Our recovery plan was generous but responsible, comprehensive in scope but targeted to those in most need, and designed to ensure an early, strong and sustainable recovery.

The importance of co-operation has never been greater, whether in dealing with the pandemic, meeting the climate challenge, addressing education and skills needs, the promise and challenges of the digital economy, or narrowing differences on taxation policy.

Under my leadership I would invite members to focus on shared priorities, including:

  • strengthening economic resilience;
  • achieving sustainable and inclusive growth in living standards;
  • expanding global trade and investment;
  • setting standards for the digital economy, facilitating innovation; and
  • designing more effective, efficient and equitable taxation systems.

Shaping policies for future prosperity and stability

In the face of the enormous global shock, we need to remain agile, vigilant and guard against other risks, such as financial crises, natural disasters and climate change. The COVID-19 pandemic has exposed and highlighted some systemic weaknesses – for example on health infrastructure, in labour markets (including the self-employed and SMEs), in global supply chains, in the areas of energy and climate, and on gender issues. We also need to ensure that the OECD plays a leading role in the international fight against foreign bribery and corruption.

Across the OECD’s diverse membership, different countries and regions around the world have different opportunities to make the strongest possible contribution to our collective emissions reduction outcomes and the net-zero emissions target locked into the Paris Agreement. We all face similar transition challenges and can all agree that effective global action on climate change is a must and we must get to zero net emissions as soon as possible. Climate policy responses will increasingly need to factor into long-term planning. Economic recovery efforts to COVID-19 are a key opportunity to target support towards investments that drive the development and commercialisation of new technologies. Through the OECD, we can come together to share ideas about our collective green recovery effort on our journey towards a low emissions future. As Secretary-General I will strive to make the OECD a place that inspires collaboration and action in support of a sustainable future.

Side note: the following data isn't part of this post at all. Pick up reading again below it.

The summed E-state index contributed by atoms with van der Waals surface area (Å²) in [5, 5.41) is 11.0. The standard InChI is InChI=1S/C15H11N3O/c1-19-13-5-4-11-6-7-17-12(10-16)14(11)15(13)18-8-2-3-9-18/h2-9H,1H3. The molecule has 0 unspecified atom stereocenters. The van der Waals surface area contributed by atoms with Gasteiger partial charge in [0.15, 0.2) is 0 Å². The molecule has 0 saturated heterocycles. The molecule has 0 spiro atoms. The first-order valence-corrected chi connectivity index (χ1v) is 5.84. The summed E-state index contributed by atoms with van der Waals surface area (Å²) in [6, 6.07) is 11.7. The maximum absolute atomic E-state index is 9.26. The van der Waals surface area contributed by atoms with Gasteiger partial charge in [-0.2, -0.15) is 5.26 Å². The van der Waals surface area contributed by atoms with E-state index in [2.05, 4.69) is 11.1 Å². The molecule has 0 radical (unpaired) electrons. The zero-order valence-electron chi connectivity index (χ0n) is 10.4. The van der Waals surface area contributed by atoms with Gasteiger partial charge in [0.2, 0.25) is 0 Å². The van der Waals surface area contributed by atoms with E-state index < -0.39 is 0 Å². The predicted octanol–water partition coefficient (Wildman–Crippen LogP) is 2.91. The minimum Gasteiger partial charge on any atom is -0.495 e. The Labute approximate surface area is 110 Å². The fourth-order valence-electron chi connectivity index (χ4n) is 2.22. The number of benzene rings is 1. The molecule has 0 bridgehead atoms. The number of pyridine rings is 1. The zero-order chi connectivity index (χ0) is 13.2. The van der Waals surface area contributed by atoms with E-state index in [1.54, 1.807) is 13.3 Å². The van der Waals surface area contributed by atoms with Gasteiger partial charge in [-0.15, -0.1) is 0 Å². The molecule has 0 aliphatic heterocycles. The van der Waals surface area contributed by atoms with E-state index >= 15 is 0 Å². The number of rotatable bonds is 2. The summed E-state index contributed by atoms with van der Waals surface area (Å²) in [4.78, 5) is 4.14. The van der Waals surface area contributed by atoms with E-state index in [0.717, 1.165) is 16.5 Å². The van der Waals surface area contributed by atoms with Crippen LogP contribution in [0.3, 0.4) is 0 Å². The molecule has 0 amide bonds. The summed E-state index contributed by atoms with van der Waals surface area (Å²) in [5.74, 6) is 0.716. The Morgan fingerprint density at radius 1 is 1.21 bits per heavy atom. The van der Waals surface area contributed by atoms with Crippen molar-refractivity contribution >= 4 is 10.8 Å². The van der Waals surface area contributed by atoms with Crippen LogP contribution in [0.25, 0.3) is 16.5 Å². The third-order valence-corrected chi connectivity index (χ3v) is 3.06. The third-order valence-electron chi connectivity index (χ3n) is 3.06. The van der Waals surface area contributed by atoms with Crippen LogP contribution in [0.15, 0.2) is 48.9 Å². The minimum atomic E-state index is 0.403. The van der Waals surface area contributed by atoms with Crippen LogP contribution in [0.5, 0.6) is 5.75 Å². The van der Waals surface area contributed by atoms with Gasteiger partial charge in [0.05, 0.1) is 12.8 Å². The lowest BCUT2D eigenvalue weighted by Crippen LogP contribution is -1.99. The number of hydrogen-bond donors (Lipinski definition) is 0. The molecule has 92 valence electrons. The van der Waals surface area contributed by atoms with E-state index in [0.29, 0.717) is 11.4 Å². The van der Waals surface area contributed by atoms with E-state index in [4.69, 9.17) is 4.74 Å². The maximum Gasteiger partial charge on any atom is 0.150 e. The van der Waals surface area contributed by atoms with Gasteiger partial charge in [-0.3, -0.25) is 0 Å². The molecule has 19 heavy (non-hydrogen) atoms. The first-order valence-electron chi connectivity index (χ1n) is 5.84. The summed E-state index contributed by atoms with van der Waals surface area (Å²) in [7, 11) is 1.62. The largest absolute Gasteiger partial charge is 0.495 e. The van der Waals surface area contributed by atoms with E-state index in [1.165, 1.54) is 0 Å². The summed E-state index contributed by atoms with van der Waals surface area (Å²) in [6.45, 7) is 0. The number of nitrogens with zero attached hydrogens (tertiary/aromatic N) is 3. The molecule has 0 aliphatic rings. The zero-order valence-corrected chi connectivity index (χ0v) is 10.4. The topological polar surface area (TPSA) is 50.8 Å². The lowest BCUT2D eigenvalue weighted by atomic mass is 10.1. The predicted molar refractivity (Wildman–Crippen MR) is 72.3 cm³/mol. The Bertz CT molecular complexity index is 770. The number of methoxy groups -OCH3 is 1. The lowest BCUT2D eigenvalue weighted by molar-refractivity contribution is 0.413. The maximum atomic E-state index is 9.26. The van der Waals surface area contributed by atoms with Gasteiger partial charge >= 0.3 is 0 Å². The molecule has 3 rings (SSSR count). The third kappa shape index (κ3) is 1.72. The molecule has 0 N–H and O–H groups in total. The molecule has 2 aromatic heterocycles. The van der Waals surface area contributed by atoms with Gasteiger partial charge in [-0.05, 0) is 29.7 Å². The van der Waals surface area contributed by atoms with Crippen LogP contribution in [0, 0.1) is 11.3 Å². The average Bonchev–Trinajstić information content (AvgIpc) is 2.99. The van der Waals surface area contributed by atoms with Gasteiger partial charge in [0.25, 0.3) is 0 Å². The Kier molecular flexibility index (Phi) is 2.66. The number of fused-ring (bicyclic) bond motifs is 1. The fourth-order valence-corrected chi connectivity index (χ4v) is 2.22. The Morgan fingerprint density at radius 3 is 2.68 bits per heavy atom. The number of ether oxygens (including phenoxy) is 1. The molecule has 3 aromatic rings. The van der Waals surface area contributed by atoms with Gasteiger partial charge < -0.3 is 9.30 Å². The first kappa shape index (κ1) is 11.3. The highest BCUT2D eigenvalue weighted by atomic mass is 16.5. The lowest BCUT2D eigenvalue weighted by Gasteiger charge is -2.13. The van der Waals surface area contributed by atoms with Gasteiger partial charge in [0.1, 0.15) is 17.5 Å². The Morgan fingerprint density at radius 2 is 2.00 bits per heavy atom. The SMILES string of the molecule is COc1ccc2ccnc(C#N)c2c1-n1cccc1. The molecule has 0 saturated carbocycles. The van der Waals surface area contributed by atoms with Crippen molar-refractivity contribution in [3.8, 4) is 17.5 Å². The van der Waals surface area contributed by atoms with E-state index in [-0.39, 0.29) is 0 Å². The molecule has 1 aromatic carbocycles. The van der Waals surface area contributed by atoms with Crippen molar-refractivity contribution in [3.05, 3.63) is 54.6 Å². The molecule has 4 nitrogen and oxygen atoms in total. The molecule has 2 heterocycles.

Our economies are also becoming more digitalised. The OECD has a broad digital agenda – from traditional analysis of business dynamics and productivity – to e-commerce and artificial intelligence. This work has become one of the OECD’s most important and valuable equities – both directly – and through links to other policy areas such as taxation, education and anti-corruption measures. We need to grasp the opportunities from technological and scientific advances, while balancing how to ensure inclusive benefits. To guide and drive this transition, as Secretary-General, I would ensure the OECD focuses on assisting technological adoption, adapting education and skills training, and promoting innovation.

Mathias Cormann photo

Empowering members

Leadership requires active engagement with members to ensure the OECD serves their interests. By listening to members and facilitating focused, strategic policy debate – looking at the issues, exploring ideas, and overlaying values – the OECD can support members to chart a way forward. I would draw on the expert, peer-reviewed work of OECD committees, systematically explore the impacts of different options, and actively seek out members’ views. This process of listening for the consensus is the surest way to identify solutions.